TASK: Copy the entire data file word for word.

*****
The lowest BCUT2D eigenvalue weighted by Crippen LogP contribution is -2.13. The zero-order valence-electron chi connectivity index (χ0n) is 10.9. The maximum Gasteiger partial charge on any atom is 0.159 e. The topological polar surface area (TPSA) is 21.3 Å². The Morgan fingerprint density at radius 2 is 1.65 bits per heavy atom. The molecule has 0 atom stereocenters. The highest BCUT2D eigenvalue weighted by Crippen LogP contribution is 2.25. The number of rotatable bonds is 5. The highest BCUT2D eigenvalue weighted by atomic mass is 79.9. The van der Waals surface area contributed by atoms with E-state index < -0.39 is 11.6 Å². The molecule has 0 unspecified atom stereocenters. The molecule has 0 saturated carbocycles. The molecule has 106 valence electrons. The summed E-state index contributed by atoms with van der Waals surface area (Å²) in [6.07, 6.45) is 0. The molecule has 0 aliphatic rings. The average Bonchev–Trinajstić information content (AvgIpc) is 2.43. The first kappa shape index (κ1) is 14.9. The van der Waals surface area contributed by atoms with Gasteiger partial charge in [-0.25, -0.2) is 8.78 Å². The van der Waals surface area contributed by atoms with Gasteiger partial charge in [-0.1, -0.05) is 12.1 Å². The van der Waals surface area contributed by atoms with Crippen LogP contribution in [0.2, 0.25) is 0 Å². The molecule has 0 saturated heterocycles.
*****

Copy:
The lowest BCUT2D eigenvalue weighted by Crippen LogP contribution is -2.13. The zero-order valence-electron chi connectivity index (χ0n) is 10.9. The maximum Gasteiger partial charge on any atom is 0.159 e. The topological polar surface area (TPSA) is 21.3 Å². The Morgan fingerprint density at radius 2 is 1.65 bits per heavy atom. The molecule has 0 atom stereocenters. The highest BCUT2D eigenvalue weighted by Crippen LogP contribution is 2.25. The number of rotatable bonds is 5. The highest BCUT2D eigenvalue weighted by atomic mass is 79.9. The van der Waals surface area contributed by atoms with E-state index < -0.39 is 11.6 Å². The molecule has 0 unspecified atom stereocenters. The molecule has 0 saturated carbocycles. The molecule has 106 valence electrons. The summed E-state index contributed by atoms with van der Waals surface area (Å²) in [6.07, 6.45) is 0. The molecule has 0 aliphatic rings. The average Bonchev–Trinajstić information content (AvgIpc) is 2.43. The first kappa shape index (κ1) is 14.9. The van der Waals surface area contributed by atoms with Gasteiger partial charge in [-0.25, -0.2) is 8.78 Å². The van der Waals surface area contributed by atoms with Gasteiger partial charge in [-0.1, -0.05) is 12.1 Å². The van der Waals surface area contributed by atoms with Crippen LogP contribution in [0.2, 0.25) is 0 Å². The molecule has 0 saturated heterocycles.